Kwan Yick – a family-owned supplier of Oriental foods, sauces, and packaging materials in the UK – invests heavily in maintaining strong business relationships, in order to ensure that it meets all of its customers’ needs accurately and without delay
The notion that healthy relationships with customers, suppliers, and its own staff are key to achieving success in the wholesale industry, has guided Kwan Yick in the last 37 years. Since its inception in 1982, the company has evolved from initially supplying packaging materials and several food items to the fast-food trade in South Wales, to one of the UK’s leading specialist importers, wholesalers, and distributors to the Chinese catering trade. In this journey, the business has relied on its transparent approach and willingness to collaborate closely with all of its partners.
Tracing Kwan Yick’s roots, it is a safe bet to conclude that its philosophy stems from the family ethos that has reigned supreme throughout the company’s development. Following in the footsteps of his father Hock Leung Wo, who founded the business and remains its Managing and Marketing Director to this day, Daniel Wo is at present the organisation’s Technical Director. It is he who speaks to FoodChain to discuss Kwan Yick’s history, the reasons for its success, and the challenges the company is currently facing.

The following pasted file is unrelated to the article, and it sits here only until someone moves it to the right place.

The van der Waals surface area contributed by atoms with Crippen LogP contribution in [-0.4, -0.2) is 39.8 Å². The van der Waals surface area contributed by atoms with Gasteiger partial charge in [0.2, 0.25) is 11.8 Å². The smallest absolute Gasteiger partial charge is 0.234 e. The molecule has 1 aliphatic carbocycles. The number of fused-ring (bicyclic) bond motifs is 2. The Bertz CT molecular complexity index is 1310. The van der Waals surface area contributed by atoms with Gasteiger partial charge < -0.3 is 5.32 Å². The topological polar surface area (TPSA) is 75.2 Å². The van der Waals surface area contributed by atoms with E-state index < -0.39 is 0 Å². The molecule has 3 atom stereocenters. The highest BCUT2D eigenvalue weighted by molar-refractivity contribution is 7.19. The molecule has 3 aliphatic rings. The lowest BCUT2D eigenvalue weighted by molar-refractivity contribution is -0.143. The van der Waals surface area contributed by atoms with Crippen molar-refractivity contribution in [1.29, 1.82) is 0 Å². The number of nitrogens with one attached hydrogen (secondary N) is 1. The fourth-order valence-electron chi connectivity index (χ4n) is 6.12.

“My father started the business with two of his friends who left very early on, leaving my father and mother to drive the business until I joined in 2000,” Daniel begins. “Admittedly, back in the 1980s, it was a lot more challenging to get a business going. We were confined only to a certain local geography with limited suppliers, the company today is in a very different shape from what it was intended to be.
“At first, my father would buy cooking oil and take it around to local takeaways and restaurants. As this did not prove to be profitable, his only option was to expand the product range,” he continues. “This is why he moved into the packaging arena. It was the safest option for us, as the demand was always going to be a lot higher with all the takeaways and restaurants.”